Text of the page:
31 May 2009

A King in New York (1957)

d. Charles Chaplin / UK / 105 mins.

A King in New York is the film where Charles Chaplin gets to hose down HUAC — literally. When his character, the disposed ruler of an unnamed European country, is called before the House Un-American Activities Committee near the end of the film on the false accusation that he is a communist, he has become tangled a hose that turns on and gives the red-baiting mongers a douse of pressurized water. It is a thrilling moment, particularly when one knows Chaplin suffered his own disposal in America due to alleged communist sympathies, but it would be unfair to pronounce A King in New York has a revenge film, or even one whose overall mission is the delivery of political satire. This film is forlorn, yes, and humanist too (as they all are). In many ways it's merely a film fueled by the act of stepping back and observing the postwar world gone amok — the loud and bursting sounds of rock n' roll, a generation of cheap exploitation films, the abundance of television and advertising, plastic surgery, the squandered possibilities of atomic power, and investigations into allegiances.

In the great Chaplin tradition of inverting reality for his own needs, his first film made after he wasn't allowed back into America involves a foreign character going to America. King Shahdov (Chaplin) flees his country after a revolution and ends up in the United States, his treasury swindled and his wife in Paris. He is broke and looking for capital, which he sees as a large potential in the safe and peaceful use of atomic energy. But while he waits for the bureaucracy, he bides his time in American society, scenes in which Chaplin pokes fun at commercialism. Seated next to a rock band at dinner, he jitters and shakes from the noise; at a movie theater, he sees a trailer for an exploitation film called "Man or Woman?," in which a man as a woman's voice and vice versa. Most of these are substantially weak, but there is something eerily prophetic and witty in a scene where he is invited to a grand dinner and coaxed into performing Hamlet's soliloquy to entertain the other guests. Although broke, Shahdov has resisted offers to use his fame in commercials, but the dinner is a covert trick to have him appear unknowingly on live television. (His dining partner occasionally turns toward a hidden camera to deliver commercial messages.)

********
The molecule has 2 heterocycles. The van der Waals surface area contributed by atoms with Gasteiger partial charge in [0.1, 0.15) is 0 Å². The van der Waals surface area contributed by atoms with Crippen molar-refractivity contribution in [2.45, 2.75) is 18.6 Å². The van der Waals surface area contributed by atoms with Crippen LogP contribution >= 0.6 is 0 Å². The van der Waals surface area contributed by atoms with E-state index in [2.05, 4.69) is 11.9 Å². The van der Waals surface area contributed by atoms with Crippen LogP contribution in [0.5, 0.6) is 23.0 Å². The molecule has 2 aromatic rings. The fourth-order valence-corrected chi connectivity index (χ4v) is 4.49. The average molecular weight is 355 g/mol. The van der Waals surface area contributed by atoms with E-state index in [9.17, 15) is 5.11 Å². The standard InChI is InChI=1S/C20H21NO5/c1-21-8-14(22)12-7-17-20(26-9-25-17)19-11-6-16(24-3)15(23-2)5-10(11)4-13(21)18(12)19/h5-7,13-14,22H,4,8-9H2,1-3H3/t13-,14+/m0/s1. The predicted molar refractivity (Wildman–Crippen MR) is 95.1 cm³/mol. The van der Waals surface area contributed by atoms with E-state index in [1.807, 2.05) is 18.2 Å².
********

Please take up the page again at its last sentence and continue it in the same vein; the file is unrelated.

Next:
But commercialism is a rather broad topic, and while the first half of A King in New York is relatively humorous and a moment like the dining party is relatively sharp, it lacks a central focus to help all the pieces come together. Once the second half arrives, Chaplin selects politics as his singular cohesive theme, but now at the sake of sharpness. To connect Shahdov to HUAC, Chaplin uses a boys' boarding school. As the king tours the facility, he meets an exuberant young man, the son of left-wing activists (and Chaplin's actual son, Michael) who argues politics with the king. Shahdov develops a soft-spot for the little spunky radical, who he later sees wandering the winter streets of the city, and he takes him in to warm him while trying to get him back to his parents. But when the parents are called before HUAC, Shahdov is guilty by association and pulled in as well. Although Chaplin could have a fine ear for satire, the political edge here is nowhere near as sharp as The Great Dictator, Monsieur Verdoux, or Modern Times. Never one to prance around subtly, the young leftist becomes an exceedingly transparent surrogate for Chaplin's own views. The choice of making the child the moral epicenter is interesting in its dichotomy — the boy represents a hopeful future and also a static and meek force at the mercy of others; but the child also invokes a level of naivete that works against Chaplin's message, and worse, the kid is often rather irksome in his self-righteousness (just as Chaplin's own pontifications could become, and this is coming from a guy that typically doesn't mind the director's long-winded pedantries).

McCarthyism provoked numerous responses in the creative arts, from Arthur Miller's The Crucible to the film High Noon, but never had it been called a spade a spade before this film, believed to be the first to use HUAC by name and stand in direct opposition to it. Like The Great Dictator, which fought against the Nazis and fascism, there is a certain brazenness in his approach (although certainly easier to accomplish filming in Europe with the penalty of going unreleased in America). When that hose is unleashed on the committee, it should be a triumphant moment. Instead it's a bit of a letdown.

Although Chaplin was born and raised in England, he'd never made a film there until A King in New York. But his involuntary exile from America (after having his reentry visa was revoked during his publicity tour in London for his previous film, Limelight) forced him to work in England if he wanted to continue making movies. Neither Limelight (1952) nor A King in New York weren't shown in the United States until 1972. Of course the great irony in all of this is that Chaplin was one of the most creative forces working in America during the early part of the twentieth century, a man who did more to launch the comedy movement in Hollywood cinema than many and a man who will probably be known centuries from now. By the time he reached A King in New York, he lacked the astute humor or the rousing occasion. There's enough to admire here, particularly some of the antics in Chaplin's last on-screen leading role, but it feels only significant in terms of completing an entire viewing of Chaplin's works.


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